The Connection Between Your Office Setup And Work Productivity
Count up the time you’ll spend at the office. How it looks has a psychological impact on productivity. We took that to heart as we set about remodeling our offices this fall.
Did we get it right? We think so. A member of our team took a look at his new office furniture and said, “I feel better coming to work now.” Here’s what we learned during the project.
Stop Being Slaves To Office Design
If you want to see productivity skyrocket, let employees take ownership of their workspace areas. Employees who have the freedom to arrange their office areas can be more than 30% more productive. They also get a deeper feeling of alignment with your company.
Go For The Circles
Layouts and furniture that is curved and rounded create an environment linked to positive emotions. These shapes foster creativity. It sparks more activity in the brain regions associated with aesthetic appreciation. Creativity increases.
Do you want to foster team productivity? Employees who sit in rows tend to think more in terms of individuality. A study shows that employees who sit in circles think more in terms of a team.
Let There Be Light
Color, too. Both have a drastic impact on employee productivity. Do you want to pump up performance and generate new ideas? Add blue or green hues. Do you need the team to focus on details? Go with red.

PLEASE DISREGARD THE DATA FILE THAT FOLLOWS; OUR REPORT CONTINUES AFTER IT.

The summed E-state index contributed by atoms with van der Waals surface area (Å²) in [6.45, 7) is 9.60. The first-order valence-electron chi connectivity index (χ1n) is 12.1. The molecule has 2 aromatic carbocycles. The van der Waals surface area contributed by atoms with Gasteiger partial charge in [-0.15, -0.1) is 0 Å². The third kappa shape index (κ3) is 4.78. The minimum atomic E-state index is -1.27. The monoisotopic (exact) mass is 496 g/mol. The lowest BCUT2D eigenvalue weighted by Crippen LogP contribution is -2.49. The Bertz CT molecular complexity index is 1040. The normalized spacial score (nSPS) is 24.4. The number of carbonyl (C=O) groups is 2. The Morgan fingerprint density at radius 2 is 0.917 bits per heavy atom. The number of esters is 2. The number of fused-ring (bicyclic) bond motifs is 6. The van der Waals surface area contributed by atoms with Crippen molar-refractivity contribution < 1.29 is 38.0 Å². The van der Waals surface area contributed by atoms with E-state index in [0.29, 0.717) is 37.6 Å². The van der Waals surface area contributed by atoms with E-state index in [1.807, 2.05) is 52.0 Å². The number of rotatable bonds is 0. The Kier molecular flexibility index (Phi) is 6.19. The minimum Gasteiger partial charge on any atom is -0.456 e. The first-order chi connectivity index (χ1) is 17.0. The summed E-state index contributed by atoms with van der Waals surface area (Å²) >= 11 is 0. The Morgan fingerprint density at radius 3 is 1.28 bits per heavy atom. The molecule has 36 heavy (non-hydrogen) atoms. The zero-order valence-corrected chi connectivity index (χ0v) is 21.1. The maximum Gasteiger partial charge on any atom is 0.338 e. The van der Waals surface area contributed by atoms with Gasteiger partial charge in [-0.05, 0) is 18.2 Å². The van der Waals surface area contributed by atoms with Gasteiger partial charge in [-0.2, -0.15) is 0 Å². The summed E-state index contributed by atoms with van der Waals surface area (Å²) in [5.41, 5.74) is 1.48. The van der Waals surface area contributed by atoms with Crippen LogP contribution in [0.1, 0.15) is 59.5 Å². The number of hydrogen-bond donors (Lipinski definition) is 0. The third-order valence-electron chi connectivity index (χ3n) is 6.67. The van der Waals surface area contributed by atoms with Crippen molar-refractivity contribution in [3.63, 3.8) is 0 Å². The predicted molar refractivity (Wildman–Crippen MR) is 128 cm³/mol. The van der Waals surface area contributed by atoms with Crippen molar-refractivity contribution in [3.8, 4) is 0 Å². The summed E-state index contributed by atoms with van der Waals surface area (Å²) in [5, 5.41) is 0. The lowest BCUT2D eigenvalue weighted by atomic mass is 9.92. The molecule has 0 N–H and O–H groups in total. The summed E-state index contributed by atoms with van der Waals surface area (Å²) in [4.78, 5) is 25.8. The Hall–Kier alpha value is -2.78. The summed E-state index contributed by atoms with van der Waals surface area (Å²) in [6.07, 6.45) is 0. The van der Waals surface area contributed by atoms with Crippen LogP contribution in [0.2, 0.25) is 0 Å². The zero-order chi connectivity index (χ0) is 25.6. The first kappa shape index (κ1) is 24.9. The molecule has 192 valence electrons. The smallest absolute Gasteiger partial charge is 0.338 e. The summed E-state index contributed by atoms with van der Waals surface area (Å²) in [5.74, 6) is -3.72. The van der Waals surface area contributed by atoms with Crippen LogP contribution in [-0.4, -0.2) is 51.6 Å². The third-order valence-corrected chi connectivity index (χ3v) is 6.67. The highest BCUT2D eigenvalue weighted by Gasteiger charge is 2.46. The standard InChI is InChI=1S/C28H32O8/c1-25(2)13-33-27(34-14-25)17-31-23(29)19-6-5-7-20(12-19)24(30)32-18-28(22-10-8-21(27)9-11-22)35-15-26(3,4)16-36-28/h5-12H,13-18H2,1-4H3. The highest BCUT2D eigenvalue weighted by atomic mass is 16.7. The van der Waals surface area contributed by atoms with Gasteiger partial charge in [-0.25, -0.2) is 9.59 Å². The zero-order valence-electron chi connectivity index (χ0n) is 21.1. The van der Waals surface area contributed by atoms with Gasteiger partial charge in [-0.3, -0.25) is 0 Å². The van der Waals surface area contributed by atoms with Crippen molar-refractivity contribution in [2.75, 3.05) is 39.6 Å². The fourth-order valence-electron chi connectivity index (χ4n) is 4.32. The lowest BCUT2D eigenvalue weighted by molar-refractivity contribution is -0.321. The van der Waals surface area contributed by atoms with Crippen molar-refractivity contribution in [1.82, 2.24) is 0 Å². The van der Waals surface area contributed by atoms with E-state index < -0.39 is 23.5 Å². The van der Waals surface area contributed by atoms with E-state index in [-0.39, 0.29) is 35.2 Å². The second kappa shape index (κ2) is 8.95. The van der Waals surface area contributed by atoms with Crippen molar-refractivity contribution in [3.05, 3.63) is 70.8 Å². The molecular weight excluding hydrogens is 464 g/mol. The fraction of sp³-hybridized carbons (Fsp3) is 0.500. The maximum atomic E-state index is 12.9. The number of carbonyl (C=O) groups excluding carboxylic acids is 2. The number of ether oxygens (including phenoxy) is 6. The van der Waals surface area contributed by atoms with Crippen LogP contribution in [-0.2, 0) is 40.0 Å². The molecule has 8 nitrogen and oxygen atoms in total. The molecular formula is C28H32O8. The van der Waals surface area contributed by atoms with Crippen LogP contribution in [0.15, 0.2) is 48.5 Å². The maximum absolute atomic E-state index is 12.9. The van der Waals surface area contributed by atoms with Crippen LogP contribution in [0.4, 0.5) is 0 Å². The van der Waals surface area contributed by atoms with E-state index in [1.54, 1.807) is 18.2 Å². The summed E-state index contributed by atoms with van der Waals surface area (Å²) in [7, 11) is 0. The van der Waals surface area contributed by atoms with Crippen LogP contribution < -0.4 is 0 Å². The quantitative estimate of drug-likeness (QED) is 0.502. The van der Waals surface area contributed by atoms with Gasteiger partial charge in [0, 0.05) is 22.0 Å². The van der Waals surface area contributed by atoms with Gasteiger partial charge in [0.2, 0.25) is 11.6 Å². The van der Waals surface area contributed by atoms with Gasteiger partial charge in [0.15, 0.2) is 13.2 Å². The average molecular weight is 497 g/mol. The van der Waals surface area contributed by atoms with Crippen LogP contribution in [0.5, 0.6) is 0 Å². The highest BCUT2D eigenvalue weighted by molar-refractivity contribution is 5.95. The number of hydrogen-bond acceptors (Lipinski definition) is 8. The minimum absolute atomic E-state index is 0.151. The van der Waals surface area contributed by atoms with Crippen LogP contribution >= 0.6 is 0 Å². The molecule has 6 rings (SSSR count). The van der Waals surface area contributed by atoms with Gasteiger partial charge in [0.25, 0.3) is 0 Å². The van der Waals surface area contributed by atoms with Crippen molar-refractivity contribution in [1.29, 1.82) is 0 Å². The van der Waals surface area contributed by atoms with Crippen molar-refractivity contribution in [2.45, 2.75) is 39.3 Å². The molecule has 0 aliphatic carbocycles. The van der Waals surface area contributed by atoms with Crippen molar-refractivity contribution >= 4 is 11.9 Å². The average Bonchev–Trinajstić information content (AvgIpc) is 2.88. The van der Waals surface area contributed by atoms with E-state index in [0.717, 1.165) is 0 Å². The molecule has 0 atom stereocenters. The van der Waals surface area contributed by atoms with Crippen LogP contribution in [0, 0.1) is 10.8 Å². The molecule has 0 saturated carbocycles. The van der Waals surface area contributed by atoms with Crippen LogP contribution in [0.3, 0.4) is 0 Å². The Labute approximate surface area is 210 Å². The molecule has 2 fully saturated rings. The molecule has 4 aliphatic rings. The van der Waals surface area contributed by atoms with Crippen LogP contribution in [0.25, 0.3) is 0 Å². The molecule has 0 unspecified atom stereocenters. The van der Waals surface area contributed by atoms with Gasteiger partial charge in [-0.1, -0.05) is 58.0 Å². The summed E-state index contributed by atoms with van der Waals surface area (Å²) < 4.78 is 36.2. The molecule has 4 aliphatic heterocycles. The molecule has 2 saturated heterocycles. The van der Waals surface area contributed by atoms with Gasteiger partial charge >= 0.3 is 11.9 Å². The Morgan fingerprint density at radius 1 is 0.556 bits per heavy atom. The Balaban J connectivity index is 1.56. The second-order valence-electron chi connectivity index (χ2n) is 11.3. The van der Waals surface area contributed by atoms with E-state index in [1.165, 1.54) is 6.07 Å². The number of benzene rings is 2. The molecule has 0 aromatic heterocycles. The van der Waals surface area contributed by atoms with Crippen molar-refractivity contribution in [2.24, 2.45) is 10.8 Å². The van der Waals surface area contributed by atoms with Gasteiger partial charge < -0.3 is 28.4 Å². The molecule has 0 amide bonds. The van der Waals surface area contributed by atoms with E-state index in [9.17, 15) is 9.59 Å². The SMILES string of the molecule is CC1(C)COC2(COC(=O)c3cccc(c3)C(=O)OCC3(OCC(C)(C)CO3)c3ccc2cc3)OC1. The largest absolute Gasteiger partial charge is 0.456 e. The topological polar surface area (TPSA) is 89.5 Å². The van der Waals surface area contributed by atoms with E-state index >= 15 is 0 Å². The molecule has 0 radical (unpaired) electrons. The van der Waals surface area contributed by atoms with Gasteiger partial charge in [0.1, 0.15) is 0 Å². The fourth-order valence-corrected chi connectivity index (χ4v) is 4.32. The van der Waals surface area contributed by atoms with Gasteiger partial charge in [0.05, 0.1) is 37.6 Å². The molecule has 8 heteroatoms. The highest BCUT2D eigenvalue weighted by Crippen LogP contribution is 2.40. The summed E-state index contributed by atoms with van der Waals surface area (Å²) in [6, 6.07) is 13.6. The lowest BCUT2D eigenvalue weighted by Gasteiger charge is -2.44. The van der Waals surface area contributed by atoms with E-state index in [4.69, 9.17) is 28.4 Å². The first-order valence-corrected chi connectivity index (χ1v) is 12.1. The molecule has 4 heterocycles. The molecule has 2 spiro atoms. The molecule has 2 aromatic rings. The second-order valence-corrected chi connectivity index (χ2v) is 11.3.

Tone down the overhead lighting if you want to pump up the creativity. Bring in the sunlight if your staff must focus on analytical thinking.
Invest In Plants
Real ones. Scientific studies show that plants in the office lower stress levels. There’s also growing evidence that plants in the office make the air we breathe more healthy.
Do you have a nice view of a natural landscape? Studies show it has a positive effect on employee mental health.
Be Okay With Messy Desks
Studies show that clutter is a sign of creativity. It’s time to discard dated notions that an organized desktop is the sign of a good employee. Especially when studies now show that orderly surroundings can be an obstacle to coming up with new ideas.
Yuck, who burned the microwave popcorn again? Most would agree it’s best for an office environment to have a neutral scent.
Breathe deeply and think again. New research suggests that employees make fewer mistakes when exposed to pleasing natural scents. Typists exposed to a lemon scent made 54% fewer mistakes. Jasmine produced a reduction of 33%. Lavender only provided a 20% decrease.
Give a few of these suggestions a try. See if they add to office productivity. And let us know if you have any good tips on how to get rid of burnt microwave popcorn smells.